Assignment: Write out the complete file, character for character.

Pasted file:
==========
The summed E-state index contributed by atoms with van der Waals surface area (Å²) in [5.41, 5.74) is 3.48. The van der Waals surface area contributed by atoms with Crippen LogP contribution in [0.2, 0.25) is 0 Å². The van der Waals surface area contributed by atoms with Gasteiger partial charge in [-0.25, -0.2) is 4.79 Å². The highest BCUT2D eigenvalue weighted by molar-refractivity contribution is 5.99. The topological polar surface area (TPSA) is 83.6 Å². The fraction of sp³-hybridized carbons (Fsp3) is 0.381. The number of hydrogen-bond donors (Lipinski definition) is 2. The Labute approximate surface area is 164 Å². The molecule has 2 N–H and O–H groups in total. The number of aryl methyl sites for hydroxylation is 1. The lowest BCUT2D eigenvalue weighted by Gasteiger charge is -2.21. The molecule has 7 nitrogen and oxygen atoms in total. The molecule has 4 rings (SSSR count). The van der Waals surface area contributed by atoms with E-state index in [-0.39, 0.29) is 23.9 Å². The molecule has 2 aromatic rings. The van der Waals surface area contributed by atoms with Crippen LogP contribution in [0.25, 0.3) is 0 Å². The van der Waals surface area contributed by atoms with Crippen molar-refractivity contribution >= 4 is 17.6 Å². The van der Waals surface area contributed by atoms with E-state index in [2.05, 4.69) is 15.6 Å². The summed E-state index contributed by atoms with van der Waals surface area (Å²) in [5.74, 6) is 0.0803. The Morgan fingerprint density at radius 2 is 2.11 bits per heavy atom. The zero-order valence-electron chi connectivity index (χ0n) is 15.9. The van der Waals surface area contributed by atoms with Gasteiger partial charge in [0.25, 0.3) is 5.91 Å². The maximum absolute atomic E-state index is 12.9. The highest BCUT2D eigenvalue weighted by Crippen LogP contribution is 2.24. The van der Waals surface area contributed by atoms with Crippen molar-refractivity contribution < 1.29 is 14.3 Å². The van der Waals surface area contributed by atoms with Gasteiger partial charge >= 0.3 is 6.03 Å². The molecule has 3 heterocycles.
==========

The summed E-state index contributed by atoms with van der Waals surface area (Å²) in [5.41, 5.74) is 3.48. The van der Waals surface area contributed by atoms with Crippen LogP contribution in [0.2, 0.25) is 0 Å². The van der Waals surface area contributed by atoms with Gasteiger partial charge in [-0.25, -0.2) is 4.79 Å². The highest BCUT2D eigenvalue weighted by molar-refractivity contribution is 5.99. The topological polar surface area (TPSA) is 83.6 Å². The fraction of sp³-hybridized carbons (Fsp3) is 0.381. The number of hydrogen-bond donors (Lipinski definition) is 2. The Labute approximate surface area is 164 Å². The molecule has 2 N–H and O–H groups in total. The number of aryl methyl sites for hydroxylation is 1. The lowest BCUT2D eigenvalue weighted by Gasteiger charge is -2.21. The molecule has 7 nitrogen and oxygen atoms in total. The molecule has 4 rings (SSSR count). The van der Waals surface area contributed by atoms with E-state index in [-0.39, 0.29) is 23.9 Å². The molecule has 2 aromatic rings. The van der Waals surface area contributed by atoms with Crippen LogP contribution in [0.25, 0.3) is 0 Å². The van der Waals surface area contributed by atoms with Crippen molar-refractivity contribution >= 4 is 17.6 Å². The van der Waals surface area contributed by atoms with E-state index in [2.05, 4.69) is 15.6 Å². The summed E-state index contributed by atoms with van der Waals surface area (Å²) in [5.74, 6) is 0.0803. The Morgan fingerprint density at radius 2 is 2.11 bits per heavy atom. The zero-order valence-electron chi connectivity index (χ0n) is 15.9. The van der Waals surface area contributed by atoms with Gasteiger partial charge in [0.25, 0.3) is 5.91 Å². The maximum absolute atomic E-state index is 12.9. The highest BCUT2D eigenvalue weighted by Crippen LogP contribution is 2.24. The van der Waals surface area contributed by atoms with Crippen molar-refractivity contribution < 1.29 is 14.3 Å². The van der Waals surface area contributed by atoms with Gasteiger partial charge >= 0.3 is 6.03 Å². The molecule has 3 heterocycles.